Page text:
01 August 2010

Gentleman Prefer Blondes

Gentleman Prefer Blondes A Musical, Monroe Delight!
By Kristin Battestella

Maybe not everyone has seen this 1953 musical comedy starring Marilyn Monroe and Jane Russell.  Yet somehow, we all know of Marilyn, the pink satin dress, and ‘Diamonds Are a Girl’s Best Friend’.   Sing it with me, ‘A kiss on the hand may be quite continental but…’ but is the movie still any good?  I answer you with a resounding yes!

Two showgirls, the sensible but fun brunette Dorothy Shaw (Russell) and dim but money hungry blonde Lorelei Lee (Monroe), travel on a cruise to France with hopes of impressing the wealthy father (Taylor Holmes) of Lorelei’s hopelessly hooked fiancĂ© Gus Esmond (Tommy Noonan).  On the water, Dorothy flirts with fellow passengers like the Olympic Swimming Team and the handsome Ernie Malone (Elliot Reed) - who’s really a detective hired by Mr. Esmond Sr.  While trying to keep his feelings for Dorothy separate from his mission to discredit Lorelei, Malone photographs Lorelei with the married Sir Francis Beekman (Charles Coburn).  Known as ‘Piggy’, Beekman owns a diamond mine and a tiara- trouble making treats that are just too irresistible to Lorelei.

Famed director Howard Hawks (Bringing Up Baby, His Girl Friday, Red River, Sergeant York, The Big Sleep, Rio Bravo, okay I’ll stop there!) and writer Charles Lederer (Ocean’s Eleven, I Was a Male War Bride) get right to the fun and nudge nudge wink wink of Anita Loos’ (San Francisco, The Women) novel and Joseph Fields’ stage adaptation.  From the opening song ‘Two Girls from Little Rock’ to the famous ‘Diamonds Are a Girl’s Best Friend’, we don’t let up for an hour and a half.  The spectacle of the stage numbers, quiet comedy scenes, and subtle onscreen slapstick blend together in fine pace and form.  Though Gentlemen Prefer Blondes carries the feel of its stage musical predecessor thanks to the romance, song, and dance, the viewer must pay attention to the dialogue and slapstick for the full storyline.  Gentlemen Prefer Blondes spends more time making us love our leading ladies rather than simply giving us one number after another.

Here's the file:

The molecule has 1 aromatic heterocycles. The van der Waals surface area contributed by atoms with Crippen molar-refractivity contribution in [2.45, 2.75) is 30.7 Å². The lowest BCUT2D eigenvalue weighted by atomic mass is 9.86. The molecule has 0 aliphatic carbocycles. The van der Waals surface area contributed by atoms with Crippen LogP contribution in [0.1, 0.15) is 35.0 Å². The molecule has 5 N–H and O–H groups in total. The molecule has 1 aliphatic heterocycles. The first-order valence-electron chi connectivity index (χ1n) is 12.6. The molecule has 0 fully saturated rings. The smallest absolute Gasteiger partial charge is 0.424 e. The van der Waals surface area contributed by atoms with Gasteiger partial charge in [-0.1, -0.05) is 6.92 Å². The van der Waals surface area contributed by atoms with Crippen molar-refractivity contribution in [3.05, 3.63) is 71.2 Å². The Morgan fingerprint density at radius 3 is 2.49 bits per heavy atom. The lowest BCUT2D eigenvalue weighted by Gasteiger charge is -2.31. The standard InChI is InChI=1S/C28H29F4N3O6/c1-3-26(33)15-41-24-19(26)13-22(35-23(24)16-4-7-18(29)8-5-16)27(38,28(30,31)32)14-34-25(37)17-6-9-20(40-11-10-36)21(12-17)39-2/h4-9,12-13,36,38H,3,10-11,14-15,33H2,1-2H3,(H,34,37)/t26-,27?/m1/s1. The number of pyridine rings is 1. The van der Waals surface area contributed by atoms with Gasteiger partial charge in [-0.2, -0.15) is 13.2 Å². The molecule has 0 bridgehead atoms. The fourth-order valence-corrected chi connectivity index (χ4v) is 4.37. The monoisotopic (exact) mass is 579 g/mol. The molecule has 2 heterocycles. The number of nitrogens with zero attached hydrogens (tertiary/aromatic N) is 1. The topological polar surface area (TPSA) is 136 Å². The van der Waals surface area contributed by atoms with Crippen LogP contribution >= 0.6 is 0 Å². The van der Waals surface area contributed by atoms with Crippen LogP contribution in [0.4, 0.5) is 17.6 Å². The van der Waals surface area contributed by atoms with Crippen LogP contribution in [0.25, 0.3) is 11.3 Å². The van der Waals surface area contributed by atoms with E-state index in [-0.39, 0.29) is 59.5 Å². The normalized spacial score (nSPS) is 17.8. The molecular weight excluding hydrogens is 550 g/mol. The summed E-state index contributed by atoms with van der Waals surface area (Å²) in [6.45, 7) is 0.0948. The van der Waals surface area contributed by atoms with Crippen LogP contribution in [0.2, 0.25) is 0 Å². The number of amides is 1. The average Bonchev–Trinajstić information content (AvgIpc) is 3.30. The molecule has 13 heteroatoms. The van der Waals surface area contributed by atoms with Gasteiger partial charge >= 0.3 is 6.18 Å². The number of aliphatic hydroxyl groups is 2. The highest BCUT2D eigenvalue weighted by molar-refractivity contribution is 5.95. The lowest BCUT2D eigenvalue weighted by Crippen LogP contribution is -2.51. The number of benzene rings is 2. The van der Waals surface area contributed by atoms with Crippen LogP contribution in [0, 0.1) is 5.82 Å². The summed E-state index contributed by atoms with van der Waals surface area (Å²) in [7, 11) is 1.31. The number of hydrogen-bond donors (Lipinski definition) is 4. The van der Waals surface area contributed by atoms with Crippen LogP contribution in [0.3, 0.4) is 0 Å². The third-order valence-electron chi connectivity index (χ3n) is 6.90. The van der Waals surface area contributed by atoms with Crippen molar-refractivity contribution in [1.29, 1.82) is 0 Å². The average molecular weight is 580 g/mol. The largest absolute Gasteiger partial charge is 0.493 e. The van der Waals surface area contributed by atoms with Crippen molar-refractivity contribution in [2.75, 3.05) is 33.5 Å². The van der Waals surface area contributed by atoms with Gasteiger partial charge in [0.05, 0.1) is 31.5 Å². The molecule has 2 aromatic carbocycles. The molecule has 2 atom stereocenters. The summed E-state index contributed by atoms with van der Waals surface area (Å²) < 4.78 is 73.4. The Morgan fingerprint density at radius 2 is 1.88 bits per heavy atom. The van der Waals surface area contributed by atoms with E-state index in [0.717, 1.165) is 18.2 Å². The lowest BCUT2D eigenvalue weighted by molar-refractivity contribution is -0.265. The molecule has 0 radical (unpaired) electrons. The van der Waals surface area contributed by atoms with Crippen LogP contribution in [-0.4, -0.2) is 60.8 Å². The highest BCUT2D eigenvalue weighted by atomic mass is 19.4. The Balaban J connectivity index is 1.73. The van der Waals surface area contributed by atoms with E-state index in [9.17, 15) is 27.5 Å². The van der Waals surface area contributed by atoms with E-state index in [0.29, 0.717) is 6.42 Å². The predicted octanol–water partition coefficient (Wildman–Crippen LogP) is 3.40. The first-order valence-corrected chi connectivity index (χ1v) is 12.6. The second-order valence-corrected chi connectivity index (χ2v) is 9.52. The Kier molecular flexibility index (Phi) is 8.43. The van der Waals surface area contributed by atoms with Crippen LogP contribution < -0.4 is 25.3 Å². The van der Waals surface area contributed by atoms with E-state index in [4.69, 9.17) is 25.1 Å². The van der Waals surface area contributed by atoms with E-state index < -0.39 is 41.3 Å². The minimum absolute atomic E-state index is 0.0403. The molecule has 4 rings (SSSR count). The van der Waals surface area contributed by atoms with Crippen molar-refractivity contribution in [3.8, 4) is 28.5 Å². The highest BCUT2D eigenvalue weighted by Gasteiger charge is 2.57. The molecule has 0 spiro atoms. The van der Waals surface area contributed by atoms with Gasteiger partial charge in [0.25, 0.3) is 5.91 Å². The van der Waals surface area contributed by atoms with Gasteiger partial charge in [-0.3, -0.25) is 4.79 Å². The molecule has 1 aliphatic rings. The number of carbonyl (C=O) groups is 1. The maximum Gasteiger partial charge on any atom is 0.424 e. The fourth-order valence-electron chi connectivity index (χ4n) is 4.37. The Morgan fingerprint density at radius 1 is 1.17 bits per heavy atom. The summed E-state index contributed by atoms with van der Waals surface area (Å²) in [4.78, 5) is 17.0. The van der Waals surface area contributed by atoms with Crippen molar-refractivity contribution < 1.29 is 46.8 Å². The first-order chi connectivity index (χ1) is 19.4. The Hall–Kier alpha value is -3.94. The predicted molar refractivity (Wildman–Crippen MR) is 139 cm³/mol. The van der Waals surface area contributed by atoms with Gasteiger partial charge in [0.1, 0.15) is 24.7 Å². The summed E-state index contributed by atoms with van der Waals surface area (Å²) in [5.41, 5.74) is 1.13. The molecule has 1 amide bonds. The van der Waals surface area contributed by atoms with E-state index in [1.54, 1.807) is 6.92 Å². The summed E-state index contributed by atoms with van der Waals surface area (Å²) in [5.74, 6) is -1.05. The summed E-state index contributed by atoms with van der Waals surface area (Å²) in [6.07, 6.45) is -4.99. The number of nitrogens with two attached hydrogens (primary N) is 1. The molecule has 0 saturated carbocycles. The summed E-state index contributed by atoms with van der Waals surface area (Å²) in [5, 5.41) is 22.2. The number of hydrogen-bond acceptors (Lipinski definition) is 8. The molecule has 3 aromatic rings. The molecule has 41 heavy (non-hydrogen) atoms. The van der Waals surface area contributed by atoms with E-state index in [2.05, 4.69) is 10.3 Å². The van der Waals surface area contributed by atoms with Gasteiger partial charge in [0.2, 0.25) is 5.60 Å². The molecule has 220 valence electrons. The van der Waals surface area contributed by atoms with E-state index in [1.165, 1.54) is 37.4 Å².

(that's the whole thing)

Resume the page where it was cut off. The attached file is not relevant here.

Well then, Marilyn Monroe is as dynamite and iconic in Gentleman Prefer Blondes as you’re going to get- and she can carry a damn fine tune!  Contrary to her onscreen persona, Monroe (reteaming with Hawks and Lederer from Monkey Business) is the master of the dim blonde, veiling the marshmallow with great comedic timing and matching in time with Russell’s sarcastic wit.  Monroe makes Lorelei Lee’s unaware stupidity not just tolerable or even acceptable, but downright sexy and certainly forgivable.  The way she trembles at the sight of a tiara yet asks, ‘How do you put it around your neck?’ wonderfully showcases Monroe’s layers and Lee’s true colors.  They say never work with kids or dogs, but Monroe’s scenes with little George Winslow (also Monkey Business) as the dry Mr. Spofford- particularly when Lorelei is stuck in a porthole- are downright adorable.  

She’s certainly not unloved by the classic film viewing public, but Jane Russell (The Outlaw, His Kind of Woman, The French Line) has taken a backseat to the iconic Monroe in the years since Gentleman Prefer Blondes’ release.  I wholeheartedly protest!  Despite being known as a ‘Marilyn Monroe film’, Gentlemen Prefer Blondes allows all of Jane Russell to shine, too.  Though a lovely lady then and now, Russell didn’t make as many movies as her bombshell contemporaries, and it’s a dang shame. She is a sexy and dynamic cinema dark horse, using every ounce of her charm so Dorothy Shaw can keep us on our viewing toes.  Russell keeps the sardonic and fun flare on form whether it’s the big song or serious conversations.  Her intelligent, mature, and sophisticated but unlucky in love polar opposite to Monroe contradicts yet somehow matches wonderfully.  Pick your pleasure!  Both ladies are also damn curvy by today’s standards, but by golly they look good.  Seeing films like this makes me wonder why we starve ourselves today.  Russell would return in 1955’s Gentleman Marry Brunettes with Jeanne Craine (State Fair), but the sequel isn’t as fun without the Russell and Monroe element.